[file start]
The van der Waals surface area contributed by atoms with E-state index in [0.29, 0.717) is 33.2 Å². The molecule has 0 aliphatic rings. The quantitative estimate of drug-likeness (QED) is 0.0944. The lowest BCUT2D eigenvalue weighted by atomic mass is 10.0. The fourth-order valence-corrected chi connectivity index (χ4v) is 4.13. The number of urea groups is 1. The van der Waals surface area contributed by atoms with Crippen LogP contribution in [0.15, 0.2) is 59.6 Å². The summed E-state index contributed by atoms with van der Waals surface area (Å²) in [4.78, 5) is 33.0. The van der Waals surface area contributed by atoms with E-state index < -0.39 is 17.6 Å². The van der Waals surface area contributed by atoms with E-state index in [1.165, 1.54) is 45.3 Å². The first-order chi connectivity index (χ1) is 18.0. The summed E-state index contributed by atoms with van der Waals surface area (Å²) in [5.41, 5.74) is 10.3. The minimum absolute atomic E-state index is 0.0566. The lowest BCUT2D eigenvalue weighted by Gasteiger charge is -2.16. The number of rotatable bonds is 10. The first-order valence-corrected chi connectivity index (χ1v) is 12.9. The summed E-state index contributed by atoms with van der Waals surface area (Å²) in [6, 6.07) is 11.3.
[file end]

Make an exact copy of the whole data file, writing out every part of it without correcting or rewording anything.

The van der Waals surface area contributed by atoms with E-state index in [0.29, 0.717) is 33.2 Å². The molecule has 0 aliphatic rings. The quantitative estimate of drug-likeness (QED) is 0.0944. The lowest BCUT2D eigenvalue weighted by atomic mass is 10.0. The fourth-order valence-corrected chi connectivity index (χ4v) is 4.13. The number of urea groups is 1. The van der Waals surface area contributed by atoms with Crippen LogP contribution in [0.15, 0.2) is 59.6 Å². The summed E-state index contributed by atoms with van der Waals surface area (Å²) in [4.78, 5) is 33.0. The van der Waals surface area contributed by atoms with E-state index < -0.39 is 17.6 Å². The van der Waals surface area contributed by atoms with E-state index in [1.165, 1.54) is 45.3 Å². The first-order chi connectivity index (χ1) is 18.0. The summed E-state index contributed by atoms with van der Waals surface area (Å²) in [5.41, 5.74) is 10.3. The minimum absolute atomic E-state index is 0.0566. The lowest BCUT2D eigenvalue weighted by Gasteiger charge is -2.16. The number of rotatable bonds is 10. The first-order valence-corrected chi connectivity index (χ1v) is 12.9. The summed E-state index contributed by atoms with van der Waals surface area (Å²) in [6, 6.07) is 11.3.